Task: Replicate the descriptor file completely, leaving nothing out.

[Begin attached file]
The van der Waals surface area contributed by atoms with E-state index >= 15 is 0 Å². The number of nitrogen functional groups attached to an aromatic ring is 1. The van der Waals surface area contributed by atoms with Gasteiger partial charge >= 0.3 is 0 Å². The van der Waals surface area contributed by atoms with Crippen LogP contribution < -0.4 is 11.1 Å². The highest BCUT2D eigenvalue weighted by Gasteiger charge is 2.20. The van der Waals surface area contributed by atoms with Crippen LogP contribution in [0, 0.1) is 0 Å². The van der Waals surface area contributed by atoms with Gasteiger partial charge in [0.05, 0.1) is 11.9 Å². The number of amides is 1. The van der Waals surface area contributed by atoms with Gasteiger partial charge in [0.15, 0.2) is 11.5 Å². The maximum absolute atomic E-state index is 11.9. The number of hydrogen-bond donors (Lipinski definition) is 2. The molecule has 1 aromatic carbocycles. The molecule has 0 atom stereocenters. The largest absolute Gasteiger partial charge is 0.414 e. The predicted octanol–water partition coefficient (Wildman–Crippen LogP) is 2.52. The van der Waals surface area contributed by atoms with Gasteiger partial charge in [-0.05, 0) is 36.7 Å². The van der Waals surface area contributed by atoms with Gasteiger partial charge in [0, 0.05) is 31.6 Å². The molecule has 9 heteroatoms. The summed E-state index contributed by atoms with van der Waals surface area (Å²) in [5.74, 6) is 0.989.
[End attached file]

The van der Waals surface area contributed by atoms with E-state index >= 15 is 0 Å². The number of nitrogen functional groups attached to an aromatic ring is 1. The van der Waals surface area contributed by atoms with Gasteiger partial charge >= 0.3 is 0 Å². The van der Waals surface area contributed by atoms with Crippen LogP contribution < -0.4 is 11.1 Å². The highest BCUT2D eigenvalue weighted by Gasteiger charge is 2.20. The van der Waals surface area contributed by atoms with Crippen LogP contribution in [0, 0.1) is 0 Å². The van der Waals surface area contributed by atoms with Gasteiger partial charge in [0.05, 0.1) is 11.9 Å². The number of amides is 1. The van der Waals surface area contributed by atoms with Gasteiger partial charge in [0.15, 0.2) is 11.5 Å². The maximum absolute atomic E-state index is 11.9. The number of hydrogen-bond donors (Lipinski definition) is 2. The molecule has 1 aromatic carbocycles. The molecule has 0 atom stereocenters. The largest absolute Gasteiger partial charge is 0.414 e. The predicted octanol–water partition coefficient (Wildman–Crippen LogP) is 2.52. The van der Waals surface area contributed by atoms with Gasteiger partial charge in [-0.05, 0) is 36.7 Å². The van der Waals surface area contributed by atoms with Gasteiger partial charge in [0, 0.05) is 31.6 Å². The molecule has 9 heteroatoms. The summed E-state index contributed by atoms with van der Waals surface area (Å²) in [5.74, 6) is 0.989.